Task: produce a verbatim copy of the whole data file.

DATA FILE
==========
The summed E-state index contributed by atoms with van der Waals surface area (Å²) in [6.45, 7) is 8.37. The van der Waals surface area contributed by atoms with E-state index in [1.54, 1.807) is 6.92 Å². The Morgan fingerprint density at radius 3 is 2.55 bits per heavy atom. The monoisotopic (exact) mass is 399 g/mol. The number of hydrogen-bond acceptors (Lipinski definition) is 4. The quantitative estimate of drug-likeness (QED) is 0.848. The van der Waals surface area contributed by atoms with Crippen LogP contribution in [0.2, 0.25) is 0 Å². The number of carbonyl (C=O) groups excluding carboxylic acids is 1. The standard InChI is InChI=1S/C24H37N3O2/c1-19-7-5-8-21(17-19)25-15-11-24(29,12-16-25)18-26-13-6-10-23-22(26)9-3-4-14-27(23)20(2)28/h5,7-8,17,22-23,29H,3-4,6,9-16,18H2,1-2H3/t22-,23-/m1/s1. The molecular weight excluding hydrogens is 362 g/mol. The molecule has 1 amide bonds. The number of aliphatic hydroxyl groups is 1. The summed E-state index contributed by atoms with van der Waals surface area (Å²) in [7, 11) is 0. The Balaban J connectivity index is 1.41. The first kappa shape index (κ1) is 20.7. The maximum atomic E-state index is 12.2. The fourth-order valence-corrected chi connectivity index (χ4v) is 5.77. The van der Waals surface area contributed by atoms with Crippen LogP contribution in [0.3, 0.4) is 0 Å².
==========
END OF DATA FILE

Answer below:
The summed E-state index contributed by atoms with van der Waals surface area (Å²) in [6.45, 7) is 8.37. The van der Waals surface area contributed by atoms with E-state index in [1.54, 1.807) is 6.92 Å². The Morgan fingerprint density at radius 3 is 2.55 bits per heavy atom. The monoisotopic (exact) mass is 399 g/mol. The number of hydrogen-bond acceptors (Lipinski definition) is 4. The quantitative estimate of drug-likeness (QED) is 0.848. The van der Waals surface area contributed by atoms with Crippen LogP contribution in [0.2, 0.25) is 0 Å². The number of carbonyl (C=O) groups excluding carboxylic acids is 1. The standard InChI is InChI=1S/C24H37N3O2/c1-19-7-5-8-21(17-19)25-15-11-24(29,12-16-25)18-26-13-6-10-23-22(26)9-3-4-14-27(23)20(2)28/h5,7-8,17,22-23,29H,3-4,6,9-16,18H2,1-2H3/t22-,23-/m1/s1. The molecular weight excluding hydrogens is 362 g/mol. The molecule has 1 amide bonds. The number of aliphatic hydroxyl groups is 1. The summed E-state index contributed by atoms with van der Waals surface area (Å²) in [7, 11) is 0. The Balaban J connectivity index is 1.41. The first kappa shape index (κ1) is 20.7. The maximum atomic E-state index is 12.2. The fourth-order valence-corrected chi connectivity index (χ4v) is 5.77. The van der Waals surface area contributed by atoms with Crippen LogP contribution in [0.3, 0.4) is 0 Å².